The Rise of the Ensemble Show Means Actors Will Compete Against Their Castmates for Emmys
Image screengrab via HBO
So many ensemble shows are in the Emmys race this year that more actors will likely be battling with their co-stars for that gold trophy that tells them they’re excellent at what they do. The best solution is to take it to Fight Club.
The popularity of shows like Big Little Lies, Feud and This Is Us, and their all-around standout cast performances, will make the Emmy categories a decent scrap contest between actors on the same show. Who’s definitively “better” on Big Little Lies: Nicole Kidman or Reese Witherspoon? Does anyone on This Is Us deserve an Emmy?
Submissions have been open since March 20; The Hollywood Reporter breaks it down as such (emphasis mine):
Take NBC’s This Is Us, considered broadcast’s best shot at cracking the drama race: Mandy Moore and Milo Ventimiglia will vie in lead categories, as will co-star (and 2016 People v. O.J. Emmy winner) Sterling K. Brown (though none of the actors with whom he shares the bulk of his screen time will be submitted as lead, with Chrissy Metz, Justin Hartley and Ron Cephas Jones all going for supporting).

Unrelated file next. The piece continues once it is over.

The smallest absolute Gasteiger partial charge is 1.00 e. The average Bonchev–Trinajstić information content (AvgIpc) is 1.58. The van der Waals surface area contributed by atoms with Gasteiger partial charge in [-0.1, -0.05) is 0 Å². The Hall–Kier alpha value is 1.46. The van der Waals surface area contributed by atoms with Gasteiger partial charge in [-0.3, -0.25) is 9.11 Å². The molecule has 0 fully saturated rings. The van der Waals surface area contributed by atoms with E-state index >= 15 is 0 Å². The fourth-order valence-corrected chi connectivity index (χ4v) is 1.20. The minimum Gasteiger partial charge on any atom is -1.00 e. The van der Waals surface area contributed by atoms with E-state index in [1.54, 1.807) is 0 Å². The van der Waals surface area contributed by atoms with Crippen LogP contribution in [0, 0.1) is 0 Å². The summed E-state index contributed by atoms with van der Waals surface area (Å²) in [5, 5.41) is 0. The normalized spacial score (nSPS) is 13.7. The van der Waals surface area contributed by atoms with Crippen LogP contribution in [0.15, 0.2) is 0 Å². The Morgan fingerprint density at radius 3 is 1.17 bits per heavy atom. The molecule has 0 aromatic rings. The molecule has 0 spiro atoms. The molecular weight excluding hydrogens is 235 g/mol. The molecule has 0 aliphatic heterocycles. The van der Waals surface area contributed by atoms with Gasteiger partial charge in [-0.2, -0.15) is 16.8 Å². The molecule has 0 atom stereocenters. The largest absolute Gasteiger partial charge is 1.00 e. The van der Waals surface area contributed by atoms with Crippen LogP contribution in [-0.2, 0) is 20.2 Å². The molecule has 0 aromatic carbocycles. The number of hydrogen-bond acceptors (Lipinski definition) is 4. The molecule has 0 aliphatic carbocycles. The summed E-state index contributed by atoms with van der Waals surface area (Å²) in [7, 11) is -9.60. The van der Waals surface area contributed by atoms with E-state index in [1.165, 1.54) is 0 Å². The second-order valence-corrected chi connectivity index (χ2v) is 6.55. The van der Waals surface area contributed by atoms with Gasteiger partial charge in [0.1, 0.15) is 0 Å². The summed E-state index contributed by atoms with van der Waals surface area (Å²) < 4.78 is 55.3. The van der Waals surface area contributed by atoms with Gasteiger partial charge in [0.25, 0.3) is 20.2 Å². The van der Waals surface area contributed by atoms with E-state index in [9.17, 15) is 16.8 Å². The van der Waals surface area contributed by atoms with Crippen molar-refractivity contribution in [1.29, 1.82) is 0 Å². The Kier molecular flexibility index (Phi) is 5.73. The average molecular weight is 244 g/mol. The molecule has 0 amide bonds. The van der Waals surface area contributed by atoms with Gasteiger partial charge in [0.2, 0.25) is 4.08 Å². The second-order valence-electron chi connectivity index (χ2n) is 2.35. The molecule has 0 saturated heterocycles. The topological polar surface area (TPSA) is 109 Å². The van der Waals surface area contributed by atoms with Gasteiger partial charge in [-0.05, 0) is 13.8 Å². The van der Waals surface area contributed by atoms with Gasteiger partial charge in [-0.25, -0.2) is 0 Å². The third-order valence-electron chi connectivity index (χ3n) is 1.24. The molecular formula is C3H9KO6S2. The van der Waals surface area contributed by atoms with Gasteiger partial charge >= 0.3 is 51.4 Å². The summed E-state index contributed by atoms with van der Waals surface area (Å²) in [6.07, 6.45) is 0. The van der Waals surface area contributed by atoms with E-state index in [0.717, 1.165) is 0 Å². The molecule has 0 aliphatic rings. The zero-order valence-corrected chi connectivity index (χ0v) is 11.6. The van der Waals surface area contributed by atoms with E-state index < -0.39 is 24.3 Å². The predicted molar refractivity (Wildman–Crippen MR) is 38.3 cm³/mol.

Hopefuls from HBO’s A-list limited entry Big Little Lies may bring even more intrashow battles. Reese Witherspoon, Nicole Kidman and Shailene Woodley all plan to submit as lead, a category where Feud stars Susan Sarandon and Jessica Lange already look likely.
There’s also supporting actor competition among the male cast of Big Little Lies which includes Adam Scott and Alexander Skarsgard, and between Zoe Kravitz and Laura Dern for supporting actress. As an Emmys campaign strategist points out, “The more you have these big ensembles, the harder it is to break these individuals out.”
There is undeniably way too much television, which means way more Emmy submissions than usual. In 2016, it hit a record, “with a total 2,108 performances submitted across all lead, supporting and guest races,” according to THR, up 70 percent in five years.